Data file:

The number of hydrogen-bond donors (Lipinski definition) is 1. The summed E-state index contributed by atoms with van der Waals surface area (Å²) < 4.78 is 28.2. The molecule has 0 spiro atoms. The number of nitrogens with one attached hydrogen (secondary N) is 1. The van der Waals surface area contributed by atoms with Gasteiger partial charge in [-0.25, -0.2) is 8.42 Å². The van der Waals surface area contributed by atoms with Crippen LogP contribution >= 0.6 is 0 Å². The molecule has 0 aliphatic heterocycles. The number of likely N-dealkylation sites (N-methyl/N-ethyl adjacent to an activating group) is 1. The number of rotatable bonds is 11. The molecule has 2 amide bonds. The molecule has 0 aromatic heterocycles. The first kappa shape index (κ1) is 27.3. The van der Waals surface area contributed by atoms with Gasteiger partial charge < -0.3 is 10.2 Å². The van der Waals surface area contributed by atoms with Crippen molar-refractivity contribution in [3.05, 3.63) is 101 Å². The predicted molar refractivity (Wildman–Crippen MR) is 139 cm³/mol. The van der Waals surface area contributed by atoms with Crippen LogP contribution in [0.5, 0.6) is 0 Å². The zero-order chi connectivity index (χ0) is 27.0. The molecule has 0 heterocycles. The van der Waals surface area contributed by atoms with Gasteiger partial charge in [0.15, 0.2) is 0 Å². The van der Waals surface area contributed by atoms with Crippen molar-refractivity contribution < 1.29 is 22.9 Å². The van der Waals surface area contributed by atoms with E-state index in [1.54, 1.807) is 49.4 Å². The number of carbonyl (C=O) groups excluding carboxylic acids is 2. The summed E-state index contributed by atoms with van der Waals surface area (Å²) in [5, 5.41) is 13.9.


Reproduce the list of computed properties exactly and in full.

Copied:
The number of hydrogen-bond donors (Lipinski definition) is 1. The summed E-state index contributed by atoms with van der Waals surface area (Å²) < 4.78 is 28.2. The molecule has 0 spiro atoms. The number of nitrogens with one attached hydrogen (secondary N) is 1. The van der Waals surface area contributed by atoms with Gasteiger partial charge in [-0.25, -0.2) is 8.42 Å². The van der Waals surface area contributed by atoms with Crippen LogP contribution >= 0.6 is 0 Å². The molecule has 0 aliphatic heterocycles. The number of likely N-dealkylation sites (N-methyl/N-ethyl adjacent to an activating group) is 1. The number of rotatable bonds is 11. The molecule has 2 amide bonds. The molecule has 0 aromatic heterocycles. The first kappa shape index (κ1) is 27.3. The van der Waals surface area contributed by atoms with Gasteiger partial charge < -0.3 is 10.2 Å². The van der Waals surface area contributed by atoms with Crippen molar-refractivity contribution in [3.05, 3.63) is 101 Å². The predicted molar refractivity (Wildman–Crippen MR) is 139 cm³/mol. The van der Waals surface area contributed by atoms with Crippen LogP contribution in [0.5, 0.6) is 0 Å². The zero-order chi connectivity index (χ0) is 27.0. The molecule has 0 heterocycles. The van der Waals surface area contributed by atoms with Gasteiger partial charge in [0.15, 0.2) is 0 Å². The van der Waals surface area contributed by atoms with Crippen molar-refractivity contribution < 1.29 is 22.9 Å². The van der Waals surface area contributed by atoms with E-state index in [1.54, 1.807) is 49.4 Å². The number of carbonyl (C=O) groups excluding carboxylic acids is 2. The summed E-state index contributed by atoms with van der Waals surface area (Å²) in [5, 5.41) is 13.9.